Black Flags, Blue Waters by Eric Jay Dolin

Black Flags, Blue Waters

With surprising tales of vicious mutineers, imperial riches, and high-seas intrigue, Black Flags, Blue Waters vividly reanimates the “Golden Age” of piracy in the Americas.Set against the backdrop of the Age of Exploration, Black Flags, Blue Waters reveals the dramatic and surprising history of American piracy’s “Golden Age”―spanning the late 1600s through the early 1700s―when lawless pirates plied the coastal waters of North Americ...

Details Black Flags, Blue Waters

TitleBlack Flags, Blue Waters
Release DateSep 18th, 2018
GenreHistory, Nonfiction, Adventure, Pirates, North American Hi..., American History, Historical

Reviews Black Flags, Blue Waters

  • Carlos
    Wow, this was my first nonfiction book in a while. And of course, it had to be about pirates. This book deals with the reality of pirates and their effect on shipping around the Americas during the early colonial age. It explains how and why piracy rose and how and why it declined relating to the change in perception about pirates on the people who lived in the colonies. It also tells about how a mix of change of perception in the people and the ...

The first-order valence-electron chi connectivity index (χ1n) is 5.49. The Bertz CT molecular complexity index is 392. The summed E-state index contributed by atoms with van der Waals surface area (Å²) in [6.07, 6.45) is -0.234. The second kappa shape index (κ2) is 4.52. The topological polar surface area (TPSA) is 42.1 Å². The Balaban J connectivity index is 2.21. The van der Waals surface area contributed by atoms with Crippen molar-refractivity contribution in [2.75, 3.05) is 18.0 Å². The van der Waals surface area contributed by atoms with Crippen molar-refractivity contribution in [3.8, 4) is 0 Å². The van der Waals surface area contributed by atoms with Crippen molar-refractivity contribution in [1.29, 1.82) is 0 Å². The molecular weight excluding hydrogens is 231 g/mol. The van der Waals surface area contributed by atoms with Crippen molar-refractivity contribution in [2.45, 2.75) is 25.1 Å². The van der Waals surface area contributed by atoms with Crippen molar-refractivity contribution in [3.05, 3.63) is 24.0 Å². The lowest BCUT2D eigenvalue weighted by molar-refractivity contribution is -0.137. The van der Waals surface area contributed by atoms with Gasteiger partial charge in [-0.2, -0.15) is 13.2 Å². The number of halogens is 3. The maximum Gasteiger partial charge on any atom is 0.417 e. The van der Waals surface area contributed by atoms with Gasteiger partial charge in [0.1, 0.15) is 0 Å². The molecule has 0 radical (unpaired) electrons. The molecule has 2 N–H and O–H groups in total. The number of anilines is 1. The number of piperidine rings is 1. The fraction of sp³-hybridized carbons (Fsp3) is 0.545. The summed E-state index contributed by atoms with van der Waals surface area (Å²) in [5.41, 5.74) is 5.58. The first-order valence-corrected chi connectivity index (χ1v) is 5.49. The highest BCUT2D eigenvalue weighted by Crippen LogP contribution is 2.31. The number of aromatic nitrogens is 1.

• Cindy Vallar
    For five decades encompassing the late seventeenth and early eighteenth centuries, pirates played an integral role in colonial history and life. Initially, they were welcomed, but as the years passed, what was once profitable coexistence became a dogged determination to eradicate these sea marauders.Black Flags, Blue Waters presents the “celebrities” of this “golden age” of piracy with a narrowly focused lens. Most comparable volumes look...
  • Northumberland
    With surprising tales of vicious mutineers, imperial riches, and high-seas intrigue, Black Flags, Blue Waters vividly reanimates the “Golden Age” of piracy in the Americas.
  • William Barney